In light of new hepatitis A scare, how can you be sure the food you’re buying is safe to eat?


How can you be sure the food you’re buying is safe to eat?

It’s a question we’re getting answers to in the wake of another Hepatitis A scare.

On Tuesday, local distributor Tropic Fish Hawaii announced its frozen raw tuna, or ahi, cubes imported from Indonesia tested positive for Hepatitis A.

The Hawaii Department of Health says food stores, like Times Supermarkets, received the tainted product.

In 2016, nearly 300 people got sick with the virus after the state traced the outbreak to tainted scallops served at Genki Sushi.

The DOH says it relies on the FDA to make sure all imported foods outside of the United States are safe to eat.

We’re told much of our seafood is brought from overseas. We also learned there are no federal rules for testing imported products for hepatitis A.

Food safety inspector Peter Oshiro says the department relies on the federal government to check the safety of imported food products into the U.S.

“We have no idea (about safety regulations at various countries for imported seafood) and it’s because the jurisdiction lies with the federal government. The states don’t have the resources to monitor any food process in the nation,” she said.

The state says no one in Hawaii has ever gotten sick with hepatitis A from locally sourced seafood. The tainted food came from overseas, recently from the Philippines and Indonesia.

The DOH says local distributors end up checking their own products for hepatitis A, which is how Tropic Fish Hawaii discovered the ahi it bought from Indonesia was tainted.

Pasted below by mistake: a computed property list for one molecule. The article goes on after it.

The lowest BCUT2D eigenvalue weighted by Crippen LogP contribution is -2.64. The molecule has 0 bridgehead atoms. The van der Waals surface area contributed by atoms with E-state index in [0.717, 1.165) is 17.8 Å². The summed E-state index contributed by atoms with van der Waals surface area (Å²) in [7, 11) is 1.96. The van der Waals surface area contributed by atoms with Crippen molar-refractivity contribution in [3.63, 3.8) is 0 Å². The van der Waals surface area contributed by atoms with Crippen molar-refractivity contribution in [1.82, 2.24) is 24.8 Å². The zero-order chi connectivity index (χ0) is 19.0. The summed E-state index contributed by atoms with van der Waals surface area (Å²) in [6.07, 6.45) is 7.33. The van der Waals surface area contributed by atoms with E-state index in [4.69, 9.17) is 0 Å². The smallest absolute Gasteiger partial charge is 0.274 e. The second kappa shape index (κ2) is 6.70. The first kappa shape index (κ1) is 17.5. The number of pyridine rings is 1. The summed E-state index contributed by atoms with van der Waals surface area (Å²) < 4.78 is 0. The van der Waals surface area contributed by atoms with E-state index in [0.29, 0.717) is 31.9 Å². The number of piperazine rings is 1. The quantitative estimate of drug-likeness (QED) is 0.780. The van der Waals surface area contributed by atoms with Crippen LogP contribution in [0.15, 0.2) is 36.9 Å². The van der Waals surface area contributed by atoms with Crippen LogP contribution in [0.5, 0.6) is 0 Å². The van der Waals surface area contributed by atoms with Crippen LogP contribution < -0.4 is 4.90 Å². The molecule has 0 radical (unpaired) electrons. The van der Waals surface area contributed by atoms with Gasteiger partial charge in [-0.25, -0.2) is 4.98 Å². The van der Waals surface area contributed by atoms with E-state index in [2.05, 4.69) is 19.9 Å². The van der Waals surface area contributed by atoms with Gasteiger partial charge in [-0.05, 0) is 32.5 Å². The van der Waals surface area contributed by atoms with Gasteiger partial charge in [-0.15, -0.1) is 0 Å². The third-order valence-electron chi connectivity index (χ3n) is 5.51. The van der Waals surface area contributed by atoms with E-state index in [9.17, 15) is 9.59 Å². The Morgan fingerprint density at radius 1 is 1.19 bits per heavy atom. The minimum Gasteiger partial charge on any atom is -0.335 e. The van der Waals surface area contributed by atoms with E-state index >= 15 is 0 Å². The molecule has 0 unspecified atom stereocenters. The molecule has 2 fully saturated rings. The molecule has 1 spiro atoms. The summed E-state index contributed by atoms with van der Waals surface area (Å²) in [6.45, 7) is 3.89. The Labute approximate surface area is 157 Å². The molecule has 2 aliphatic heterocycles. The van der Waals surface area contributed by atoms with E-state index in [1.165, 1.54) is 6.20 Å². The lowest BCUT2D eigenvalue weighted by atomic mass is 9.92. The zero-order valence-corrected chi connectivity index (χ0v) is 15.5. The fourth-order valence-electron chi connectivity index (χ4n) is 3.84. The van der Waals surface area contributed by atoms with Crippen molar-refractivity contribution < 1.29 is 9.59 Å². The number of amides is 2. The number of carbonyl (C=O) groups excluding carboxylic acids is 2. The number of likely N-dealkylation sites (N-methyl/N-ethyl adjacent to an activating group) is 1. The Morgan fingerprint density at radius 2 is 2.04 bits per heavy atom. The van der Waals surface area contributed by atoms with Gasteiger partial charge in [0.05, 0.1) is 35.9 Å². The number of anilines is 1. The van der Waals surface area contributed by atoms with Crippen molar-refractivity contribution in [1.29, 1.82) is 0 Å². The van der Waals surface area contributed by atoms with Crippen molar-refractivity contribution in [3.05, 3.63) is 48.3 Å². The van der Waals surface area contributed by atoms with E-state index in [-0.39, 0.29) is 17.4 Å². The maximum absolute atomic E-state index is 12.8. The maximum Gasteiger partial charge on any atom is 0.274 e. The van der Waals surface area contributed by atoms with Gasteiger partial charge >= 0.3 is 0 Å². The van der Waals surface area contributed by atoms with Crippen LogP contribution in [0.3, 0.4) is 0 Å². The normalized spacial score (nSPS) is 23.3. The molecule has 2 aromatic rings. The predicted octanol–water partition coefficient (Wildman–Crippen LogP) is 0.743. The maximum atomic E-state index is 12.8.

“How can the public know what’s safe to eat? Are they supposed to ask the store, ‘Where is my ahi coming from?'” KHON2 asked.

“Right. We can give no guarantees,” replied Oshiro. “That’s why we have consumer advisories stating you are at risk. The consumer has to take some responsibility into their own hands. There’d be no salmonella or hepatitis A outbreaks if everything was cooked. For myself, also, I do not hesitate in eating raw fish. I eat poke from anywhere. Again, it’s a recognized risk I’m going to take.”

Rep. Della Belatti, who chairs the House health committee, got vaccinated at a clinic that was set up at the State Capitol on Wednesday. She says it is still the best protection against the virus.

“I think what this recent incident highlights is the way we are very interconnected. Our food supply food system is a global system. It reminds us that we need to be vigilant,” said Belatti. “Here’s an area where it’s the federal government’s responsibility. Clearly we know there’s issues and problems. We can take a harder look at it.”

We reached out to the FDA, but have not yet heard back.

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